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Mission Statement

Our School Mission

The mission of Firestone Charter Academy is to positively shape the hearts and minds of our students by providing them with a classical, core knowledge curriculum that is academically rigorous and content rich, a safe environment in which character is modeled and promoted, and a community in which to build trusting relationships with others.

Our Vision

Students at Firestone Charter Academy develop a foundation of wisdom prepared to be life-long learners, positive role models, and virtuous citizens.

Firestone Charter Academy is an award-winning K-8 public charter school that opened in 2008 as Imagine Charter School at Firestone.  In June 2020 the school became Firestone Charter Academy, retaining the mission and vision, staff, and culture of the original school.  The school lies within the St. Vrain Valley School District. FCA uses a Core Knowledge curriculum with a classical approach.

The classical model is based on the Trivium, which is divided into three stages, Grammar, Logic, and Rhetoric, occurring in that order. These three stages are experienced by all students in grades K-12, but each stage is emphasized at different levels of a student’s education based on developmental readiness. In the “grammar stage” (approximately up through 4th grade), children are excited to learn new information, soaking it up like “sponges.” We take advantage of children’s love of knowledge by pairing our classical approach with the content-rich liberal arts curriculum of Core Knowledge. We believe that students need a broad framework of subjects in order to become well educated, no matter what profession they ultimately pursue. The subjects of history, science, art, and music, starting in kindergarten, support and encourage strong literacy, mathematics, and critical thinking skills. With that in mind, you might hear our kindergartners singing the 50 states song, first graders singing about Mesopotamia, second graders singing about the parts of an insect or cloud types, and third graders chanting about neurons and dendrites.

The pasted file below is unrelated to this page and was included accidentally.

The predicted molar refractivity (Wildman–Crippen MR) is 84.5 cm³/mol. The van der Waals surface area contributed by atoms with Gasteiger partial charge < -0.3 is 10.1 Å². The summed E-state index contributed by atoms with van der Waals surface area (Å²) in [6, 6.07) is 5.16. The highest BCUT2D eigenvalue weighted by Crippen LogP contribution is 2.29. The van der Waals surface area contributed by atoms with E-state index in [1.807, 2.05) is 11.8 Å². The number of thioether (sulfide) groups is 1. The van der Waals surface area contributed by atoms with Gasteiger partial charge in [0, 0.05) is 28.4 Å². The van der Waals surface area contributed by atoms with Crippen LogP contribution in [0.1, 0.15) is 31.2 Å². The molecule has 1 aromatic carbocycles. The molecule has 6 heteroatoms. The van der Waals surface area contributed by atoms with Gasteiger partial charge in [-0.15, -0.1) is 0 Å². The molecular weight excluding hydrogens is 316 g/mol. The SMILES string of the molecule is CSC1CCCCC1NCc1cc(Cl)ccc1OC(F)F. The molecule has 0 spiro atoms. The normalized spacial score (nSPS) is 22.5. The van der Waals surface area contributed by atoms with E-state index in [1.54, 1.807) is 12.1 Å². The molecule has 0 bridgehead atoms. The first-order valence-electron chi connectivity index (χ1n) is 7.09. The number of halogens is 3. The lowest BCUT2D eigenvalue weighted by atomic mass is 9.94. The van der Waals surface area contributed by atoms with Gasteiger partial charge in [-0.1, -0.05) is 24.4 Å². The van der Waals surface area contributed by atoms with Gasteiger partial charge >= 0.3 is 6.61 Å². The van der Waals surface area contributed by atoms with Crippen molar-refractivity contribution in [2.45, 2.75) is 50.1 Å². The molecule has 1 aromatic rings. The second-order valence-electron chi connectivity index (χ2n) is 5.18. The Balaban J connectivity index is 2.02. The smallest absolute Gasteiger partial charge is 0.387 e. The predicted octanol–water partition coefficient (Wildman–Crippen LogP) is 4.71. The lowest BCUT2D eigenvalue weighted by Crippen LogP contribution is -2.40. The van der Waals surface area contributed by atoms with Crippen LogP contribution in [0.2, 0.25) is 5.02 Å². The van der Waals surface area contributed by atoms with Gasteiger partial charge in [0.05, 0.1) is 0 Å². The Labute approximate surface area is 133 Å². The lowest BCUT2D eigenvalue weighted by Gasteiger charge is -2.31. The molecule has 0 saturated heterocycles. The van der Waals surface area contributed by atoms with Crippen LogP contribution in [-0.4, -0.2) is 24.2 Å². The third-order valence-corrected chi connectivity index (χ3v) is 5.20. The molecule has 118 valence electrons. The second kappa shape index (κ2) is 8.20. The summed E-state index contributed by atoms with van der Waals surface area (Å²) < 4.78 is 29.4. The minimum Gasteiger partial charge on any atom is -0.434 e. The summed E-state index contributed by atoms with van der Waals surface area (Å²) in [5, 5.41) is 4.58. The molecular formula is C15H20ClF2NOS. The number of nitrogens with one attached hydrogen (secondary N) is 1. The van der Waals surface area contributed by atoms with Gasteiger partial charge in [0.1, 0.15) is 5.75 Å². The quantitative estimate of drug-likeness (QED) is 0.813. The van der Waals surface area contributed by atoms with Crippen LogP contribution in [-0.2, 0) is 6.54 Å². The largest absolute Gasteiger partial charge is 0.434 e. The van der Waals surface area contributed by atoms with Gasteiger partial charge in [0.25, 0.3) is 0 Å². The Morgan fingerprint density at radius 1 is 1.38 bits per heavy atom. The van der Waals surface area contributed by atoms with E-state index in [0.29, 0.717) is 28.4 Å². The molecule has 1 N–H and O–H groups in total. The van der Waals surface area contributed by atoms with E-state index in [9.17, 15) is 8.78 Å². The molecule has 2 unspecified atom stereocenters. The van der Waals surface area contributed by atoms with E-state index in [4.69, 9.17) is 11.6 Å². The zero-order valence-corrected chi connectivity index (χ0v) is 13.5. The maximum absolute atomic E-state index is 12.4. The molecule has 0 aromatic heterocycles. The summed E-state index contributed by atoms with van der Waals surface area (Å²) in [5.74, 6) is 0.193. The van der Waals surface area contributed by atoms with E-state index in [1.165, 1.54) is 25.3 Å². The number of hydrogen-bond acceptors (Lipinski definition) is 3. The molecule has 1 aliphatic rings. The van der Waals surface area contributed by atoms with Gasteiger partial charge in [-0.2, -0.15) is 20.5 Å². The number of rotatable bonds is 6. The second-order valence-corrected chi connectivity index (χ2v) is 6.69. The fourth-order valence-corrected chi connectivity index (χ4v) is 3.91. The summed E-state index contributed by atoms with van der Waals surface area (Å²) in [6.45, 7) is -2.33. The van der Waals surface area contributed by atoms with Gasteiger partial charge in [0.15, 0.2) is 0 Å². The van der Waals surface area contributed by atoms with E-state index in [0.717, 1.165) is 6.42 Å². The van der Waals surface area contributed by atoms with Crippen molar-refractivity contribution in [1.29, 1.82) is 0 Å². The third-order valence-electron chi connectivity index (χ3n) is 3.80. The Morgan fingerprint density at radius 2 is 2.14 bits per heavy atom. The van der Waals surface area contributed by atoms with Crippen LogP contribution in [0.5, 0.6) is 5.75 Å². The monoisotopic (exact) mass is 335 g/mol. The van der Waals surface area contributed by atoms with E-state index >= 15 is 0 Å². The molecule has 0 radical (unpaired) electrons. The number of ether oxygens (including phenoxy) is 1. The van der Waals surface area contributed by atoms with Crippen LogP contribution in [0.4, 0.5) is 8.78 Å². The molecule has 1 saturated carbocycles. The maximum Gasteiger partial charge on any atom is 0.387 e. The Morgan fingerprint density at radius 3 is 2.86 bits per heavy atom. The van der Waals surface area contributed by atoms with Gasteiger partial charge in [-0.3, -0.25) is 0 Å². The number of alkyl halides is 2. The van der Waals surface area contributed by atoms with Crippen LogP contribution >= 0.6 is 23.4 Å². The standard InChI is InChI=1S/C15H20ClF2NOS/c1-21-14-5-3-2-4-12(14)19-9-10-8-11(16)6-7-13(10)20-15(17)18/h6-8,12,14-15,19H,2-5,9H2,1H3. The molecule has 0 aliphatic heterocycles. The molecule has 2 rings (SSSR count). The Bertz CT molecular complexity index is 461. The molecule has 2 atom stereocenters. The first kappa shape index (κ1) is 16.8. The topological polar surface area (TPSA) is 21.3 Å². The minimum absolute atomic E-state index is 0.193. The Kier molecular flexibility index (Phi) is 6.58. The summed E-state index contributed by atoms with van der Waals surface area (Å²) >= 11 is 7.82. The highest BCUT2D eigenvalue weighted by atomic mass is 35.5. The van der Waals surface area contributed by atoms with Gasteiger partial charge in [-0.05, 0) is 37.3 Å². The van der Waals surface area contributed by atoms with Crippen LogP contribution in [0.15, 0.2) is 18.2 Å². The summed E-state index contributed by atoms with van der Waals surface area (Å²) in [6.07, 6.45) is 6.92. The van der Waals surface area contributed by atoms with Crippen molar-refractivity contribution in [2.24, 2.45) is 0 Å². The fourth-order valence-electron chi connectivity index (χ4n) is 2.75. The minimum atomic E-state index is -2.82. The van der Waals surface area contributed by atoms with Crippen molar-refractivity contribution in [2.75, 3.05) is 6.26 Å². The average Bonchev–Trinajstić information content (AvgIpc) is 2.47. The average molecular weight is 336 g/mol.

As students move into 5th grade and beyond, they shift into the “logic stage” where they can use their developing abstract thinking skills to discuss and argue bigger ideas and philosophies. They have a broad knowledge base to pull from as they continue their study of ancient Greece and Rome, the World Wars, and Constitutional government, Oceanography, Earth Science, Physics, and Chemistry, Algebra, and Literature. Students at this age are ready to enhance their understanding of the content learned during the younger years as they have deeper class discussions, practicing both their verbal and written abilities to structure their arguments.

Within our classical framework, we incorporate character education through the Core Virtues and Habitudes programs into our daily conversations. Using examples in literature and history, as well as direct instruction, the virtues of respect, responsibility, faithfulness, love of country, and courage, and so forth, are woven into the curriculum.

Our Commitment
  • A professional staff and content-rich curriculum that challenges students at all levels to achieve.
  • Small communities within the school that enable students to form strong relationships with their peers and adults.
  • A welcoming and respectful environment for each family, and opportunities for families to be involved in many aspects of the school.
  • An emphasis on each student’s positive character development through role-modeling, curricular emphasis, and community service.
  • Financial accountability and stewardship of resources in a way that enables our school to be sustainable.

Following is a list of books and articles that provide background for the mission/vision of the school:

1. William Bennett, “The Educated Child” (CK resource for parents)

2. E.D Hirsch, “The Schools We Need” (Core Knowledge overview)

3. Tracy Simmons, “Climbing Parnassus” (Classical overview)

4. William Kilpatrick “Why Johnny Can’t Tell Right from Wrong” (Character resource)

5. Wendell Berry, “Home Economics” & “What are People For” (Community resource)